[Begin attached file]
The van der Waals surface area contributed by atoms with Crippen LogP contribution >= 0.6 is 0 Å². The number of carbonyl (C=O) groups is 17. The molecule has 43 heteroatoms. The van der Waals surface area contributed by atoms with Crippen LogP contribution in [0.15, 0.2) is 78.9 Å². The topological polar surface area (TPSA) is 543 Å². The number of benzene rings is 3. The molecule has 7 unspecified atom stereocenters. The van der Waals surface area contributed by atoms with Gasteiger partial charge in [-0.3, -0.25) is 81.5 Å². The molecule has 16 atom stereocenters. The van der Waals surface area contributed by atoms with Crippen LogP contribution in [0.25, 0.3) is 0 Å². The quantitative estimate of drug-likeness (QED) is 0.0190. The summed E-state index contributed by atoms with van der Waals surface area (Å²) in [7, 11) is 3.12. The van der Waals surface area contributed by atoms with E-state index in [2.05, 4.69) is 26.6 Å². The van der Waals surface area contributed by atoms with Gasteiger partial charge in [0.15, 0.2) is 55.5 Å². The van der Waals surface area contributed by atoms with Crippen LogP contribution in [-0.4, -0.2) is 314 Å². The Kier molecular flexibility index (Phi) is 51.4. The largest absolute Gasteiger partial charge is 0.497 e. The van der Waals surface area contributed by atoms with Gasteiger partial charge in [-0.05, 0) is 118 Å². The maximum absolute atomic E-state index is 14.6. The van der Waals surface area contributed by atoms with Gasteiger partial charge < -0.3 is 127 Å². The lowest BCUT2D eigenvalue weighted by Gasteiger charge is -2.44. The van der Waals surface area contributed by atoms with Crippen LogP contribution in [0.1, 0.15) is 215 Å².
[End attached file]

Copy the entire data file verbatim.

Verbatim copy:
The van der Waals surface area contributed by atoms with Crippen LogP contribution >= 0.6 is 0 Å². The number of carbonyl (C=O) groups is 17. The molecule has 43 heteroatoms. The van der Waals surface area contributed by atoms with Crippen LogP contribution in [0.15, 0.2) is 78.9 Å². The topological polar surface area (TPSA) is 543 Å². The number of benzene rings is 3. The molecule has 7 unspecified atom stereocenters. The van der Waals surface area contributed by atoms with Gasteiger partial charge in [-0.3, -0.25) is 81.5 Å². The molecule has 16 atom stereocenters. The van der Waals surface area contributed by atoms with Crippen LogP contribution in [0.25, 0.3) is 0 Å². The quantitative estimate of drug-likeness (QED) is 0.0190. The summed E-state index contributed by atoms with van der Waals surface area (Å²) in [7, 11) is 3.12. The van der Waals surface area contributed by atoms with E-state index in [2.05, 4.69) is 26.6 Å². The van der Waals surface area contributed by atoms with Gasteiger partial charge in [0.15, 0.2) is 55.5 Å². The van der Waals surface area contributed by atoms with Crippen LogP contribution in [-0.4, -0.2) is 314 Å². The Kier molecular flexibility index (Phi) is 51.4. The largest absolute Gasteiger partial charge is 0.497 e. The van der Waals surface area contributed by atoms with Gasteiger partial charge in [-0.05, 0) is 118 Å². The maximum absolute atomic E-state index is 14.6. The van der Waals surface area contributed by atoms with Gasteiger partial charge < -0.3 is 127 Å². The lowest BCUT2D eigenvalue weighted by Gasteiger charge is -2.44. The van der Waals surface area contributed by atoms with Crippen LogP contribution in [0.1, 0.15) is 215 Å².